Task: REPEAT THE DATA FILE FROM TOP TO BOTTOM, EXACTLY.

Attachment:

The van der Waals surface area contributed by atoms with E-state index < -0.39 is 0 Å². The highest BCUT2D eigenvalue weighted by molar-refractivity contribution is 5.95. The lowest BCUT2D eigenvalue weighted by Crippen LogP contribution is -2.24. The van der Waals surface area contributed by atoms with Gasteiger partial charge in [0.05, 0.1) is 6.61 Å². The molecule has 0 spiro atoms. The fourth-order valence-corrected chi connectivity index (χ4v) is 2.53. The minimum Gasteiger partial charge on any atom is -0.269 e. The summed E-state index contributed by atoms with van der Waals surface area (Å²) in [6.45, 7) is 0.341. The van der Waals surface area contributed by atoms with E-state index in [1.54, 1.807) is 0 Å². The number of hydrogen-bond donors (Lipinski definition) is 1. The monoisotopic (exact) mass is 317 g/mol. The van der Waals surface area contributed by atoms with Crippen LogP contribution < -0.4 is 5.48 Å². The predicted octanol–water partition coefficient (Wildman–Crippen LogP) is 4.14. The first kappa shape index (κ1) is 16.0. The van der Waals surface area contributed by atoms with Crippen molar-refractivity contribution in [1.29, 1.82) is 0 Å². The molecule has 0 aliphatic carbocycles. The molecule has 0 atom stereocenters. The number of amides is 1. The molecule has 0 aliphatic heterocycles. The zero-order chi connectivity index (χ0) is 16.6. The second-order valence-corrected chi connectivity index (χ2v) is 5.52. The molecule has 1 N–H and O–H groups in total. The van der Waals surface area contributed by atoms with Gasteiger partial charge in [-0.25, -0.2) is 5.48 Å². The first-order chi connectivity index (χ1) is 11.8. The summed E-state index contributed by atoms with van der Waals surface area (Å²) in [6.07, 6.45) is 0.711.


The van der Waals surface area contributed by atoms with E-state index < -0.39 is 0 Å². The highest BCUT2D eigenvalue weighted by molar-refractivity contribution is 5.95. The lowest BCUT2D eigenvalue weighted by Crippen LogP contribution is -2.24. The van der Waals surface area contributed by atoms with Gasteiger partial charge in [0.05, 0.1) is 6.61 Å². The molecule has 0 spiro atoms. The fourth-order valence-corrected chi connectivity index (χ4v) is 2.53. The minimum Gasteiger partial charge on any atom is -0.269 e. The summed E-state index contributed by atoms with van der Waals surface area (Å²) in [6.45, 7) is 0.341. The van der Waals surface area contributed by atoms with E-state index in [1.54, 1.807) is 0 Å². The number of hydrogen-bond donors (Lipinski definition) is 1. The monoisotopic (exact) mass is 317 g/mol. The van der Waals surface area contributed by atoms with Crippen LogP contribution < -0.4 is 5.48 Å². The predicted octanol–water partition coefficient (Wildman–Crippen LogP) is 4.14. The first kappa shape index (κ1) is 16.0. The van der Waals surface area contributed by atoms with Crippen molar-refractivity contribution in [1.29, 1.82) is 0 Å². The molecule has 0 aliphatic carbocycles. The molecule has 0 atom stereocenters. The number of amides is 1. The molecule has 0 aliphatic heterocycles. The zero-order chi connectivity index (χ0) is 16.6. The second-order valence-corrected chi connectivity index (χ2v) is 5.52. The molecule has 1 N–H and O–H groups in total. The van der Waals surface area contributed by atoms with Gasteiger partial charge in [-0.25, -0.2) is 5.48 Å². The first-order chi connectivity index (χ1) is 11.8. The summed E-state index contributed by atoms with van der Waals surface area (Å²) in [6.07, 6.45) is 0.711.